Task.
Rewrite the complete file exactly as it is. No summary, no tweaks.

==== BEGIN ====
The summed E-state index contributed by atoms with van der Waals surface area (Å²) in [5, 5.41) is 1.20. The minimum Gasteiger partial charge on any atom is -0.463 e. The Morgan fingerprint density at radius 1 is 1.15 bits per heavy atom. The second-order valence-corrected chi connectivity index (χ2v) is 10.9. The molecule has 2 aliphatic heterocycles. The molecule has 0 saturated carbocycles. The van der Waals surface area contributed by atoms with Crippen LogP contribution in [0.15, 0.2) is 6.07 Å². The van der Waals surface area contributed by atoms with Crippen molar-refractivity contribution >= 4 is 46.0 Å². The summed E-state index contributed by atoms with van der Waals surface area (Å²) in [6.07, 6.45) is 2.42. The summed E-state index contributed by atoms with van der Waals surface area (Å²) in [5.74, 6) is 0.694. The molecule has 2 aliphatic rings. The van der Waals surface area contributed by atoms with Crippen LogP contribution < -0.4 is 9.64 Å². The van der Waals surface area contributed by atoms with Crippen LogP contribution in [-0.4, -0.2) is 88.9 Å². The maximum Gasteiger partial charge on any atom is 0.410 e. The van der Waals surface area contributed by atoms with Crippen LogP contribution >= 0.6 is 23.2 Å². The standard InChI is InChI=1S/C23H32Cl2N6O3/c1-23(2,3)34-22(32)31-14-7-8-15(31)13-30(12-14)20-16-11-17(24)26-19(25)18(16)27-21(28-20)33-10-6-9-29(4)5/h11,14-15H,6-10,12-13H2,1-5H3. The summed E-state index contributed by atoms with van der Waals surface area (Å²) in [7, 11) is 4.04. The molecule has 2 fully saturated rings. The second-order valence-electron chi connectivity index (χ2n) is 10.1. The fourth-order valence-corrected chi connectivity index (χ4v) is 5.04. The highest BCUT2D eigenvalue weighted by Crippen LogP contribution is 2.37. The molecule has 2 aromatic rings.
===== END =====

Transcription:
The summed E-state index contributed by atoms with van der Waals surface area (Å²) in [5, 5.41) is 1.20. The minimum Gasteiger partial charge on any atom is -0.463 e. The Morgan fingerprint density at radius 1 is 1.15 bits per heavy atom. The second-order valence-corrected chi connectivity index (χ2v) is 10.9. The molecule has 2 aliphatic heterocycles. The molecule has 0 saturated carbocycles. The van der Waals surface area contributed by atoms with Crippen LogP contribution in [0.15, 0.2) is 6.07 Å². The van der Waals surface area contributed by atoms with Crippen molar-refractivity contribution >= 4 is 46.0 Å². The summed E-state index contributed by atoms with van der Waals surface area (Å²) in [6.07, 6.45) is 2.42. The summed E-state index contributed by atoms with van der Waals surface area (Å²) in [5.74, 6) is 0.694. The molecule has 2 aliphatic rings. The van der Waals surface area contributed by atoms with Crippen LogP contribution < -0.4 is 9.64 Å². The van der Waals surface area contributed by atoms with Crippen LogP contribution in [-0.4, -0.2) is 88.9 Å². The maximum Gasteiger partial charge on any atom is 0.410 e. The van der Waals surface area contributed by atoms with Crippen LogP contribution >= 0.6 is 23.2 Å². The standard InChI is InChI=1S/C23H32Cl2N6O3/c1-23(2,3)34-22(32)31-14-7-8-15(31)13-30(12-14)20-16-11-17(24)26-19(25)18(16)27-21(28-20)33-10-6-9-29(4)5/h11,14-15H,6-10,12-13H2,1-5H3. The summed E-state index contributed by atoms with van der Waals surface area (Å²) in [7, 11) is 4.04. The molecule has 2 fully saturated rings. The second-order valence-electron chi connectivity index (χ2n) is 10.1. The fourth-order valence-corrected chi connectivity index (χ4v) is 5.04. The highest BCUT2D eigenvalue weighted by Crippen LogP contribution is 2.37. The molecule has 2 aromatic rings.